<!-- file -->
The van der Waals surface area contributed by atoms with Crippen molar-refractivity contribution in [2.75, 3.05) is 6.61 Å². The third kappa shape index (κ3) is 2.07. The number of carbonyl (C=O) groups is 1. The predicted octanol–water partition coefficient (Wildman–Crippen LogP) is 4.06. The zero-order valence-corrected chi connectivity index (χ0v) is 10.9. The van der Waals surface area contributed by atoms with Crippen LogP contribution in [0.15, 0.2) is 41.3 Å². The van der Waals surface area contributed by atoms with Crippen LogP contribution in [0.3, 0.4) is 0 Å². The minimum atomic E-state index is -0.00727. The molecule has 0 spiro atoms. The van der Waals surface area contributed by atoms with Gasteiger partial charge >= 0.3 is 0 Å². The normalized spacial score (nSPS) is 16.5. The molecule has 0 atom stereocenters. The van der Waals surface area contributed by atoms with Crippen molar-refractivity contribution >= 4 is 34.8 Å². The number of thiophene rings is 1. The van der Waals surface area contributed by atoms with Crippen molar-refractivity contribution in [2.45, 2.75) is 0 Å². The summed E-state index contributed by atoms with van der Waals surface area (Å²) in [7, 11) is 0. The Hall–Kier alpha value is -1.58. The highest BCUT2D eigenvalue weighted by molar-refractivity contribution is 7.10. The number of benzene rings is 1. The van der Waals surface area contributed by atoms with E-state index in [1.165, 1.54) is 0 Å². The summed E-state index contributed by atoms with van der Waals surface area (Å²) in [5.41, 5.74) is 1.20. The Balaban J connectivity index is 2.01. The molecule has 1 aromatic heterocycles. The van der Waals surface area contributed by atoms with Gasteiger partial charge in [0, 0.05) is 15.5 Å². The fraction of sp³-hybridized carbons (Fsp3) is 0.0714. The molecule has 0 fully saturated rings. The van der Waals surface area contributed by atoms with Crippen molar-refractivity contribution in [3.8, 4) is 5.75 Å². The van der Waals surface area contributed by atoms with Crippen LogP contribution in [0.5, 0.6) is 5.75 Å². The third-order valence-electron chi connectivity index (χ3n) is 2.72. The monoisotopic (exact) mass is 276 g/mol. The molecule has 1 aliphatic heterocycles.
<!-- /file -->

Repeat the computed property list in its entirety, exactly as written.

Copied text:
The van der Waals surface area contributed by atoms with Crippen molar-refractivity contribution in [2.75, 3.05) is 6.61 Å². The third kappa shape index (κ3) is 2.07. The number of carbonyl (C=O) groups is 1. The predicted octanol–water partition coefficient (Wildman–Crippen LogP) is 4.06. The zero-order valence-corrected chi connectivity index (χ0v) is 10.9. The van der Waals surface area contributed by atoms with Crippen LogP contribution in [0.15, 0.2) is 41.3 Å². The van der Waals surface area contributed by atoms with Crippen LogP contribution in [0.3, 0.4) is 0 Å². The minimum atomic E-state index is -0.00727. The molecule has 0 spiro atoms. The van der Waals surface area contributed by atoms with Gasteiger partial charge >= 0.3 is 0 Å². The normalized spacial score (nSPS) is 16.5. The molecule has 0 atom stereocenters. The van der Waals surface area contributed by atoms with Crippen molar-refractivity contribution >= 4 is 34.8 Å². The number of thiophene rings is 1. The van der Waals surface area contributed by atoms with Crippen molar-refractivity contribution in [2.45, 2.75) is 0 Å². The summed E-state index contributed by atoms with van der Waals surface area (Å²) in [7, 11) is 0. The Hall–Kier alpha value is -1.58. The highest BCUT2D eigenvalue weighted by molar-refractivity contribution is 7.10. The number of benzene rings is 1. The van der Waals surface area contributed by atoms with E-state index in [1.165, 1.54) is 0 Å². The summed E-state index contributed by atoms with van der Waals surface area (Å²) in [5.41, 5.74) is 1.20. The Balaban J connectivity index is 2.01. The molecule has 1 aromatic heterocycles. The van der Waals surface area contributed by atoms with Gasteiger partial charge in [0, 0.05) is 15.5 Å². The fraction of sp³-hybridized carbons (Fsp3) is 0.0714. The molecule has 0 fully saturated rings. The van der Waals surface area contributed by atoms with Crippen molar-refractivity contribution in [3.8, 4) is 5.75 Å². The van der Waals surface area contributed by atoms with Crippen LogP contribution in [0.5, 0.6) is 5.75 Å². The third-order valence-electron chi connectivity index (χ3n) is 2.72. The monoisotopic (exact) mass is 276 g/mol. The molecule has 1 aliphatic heterocycles.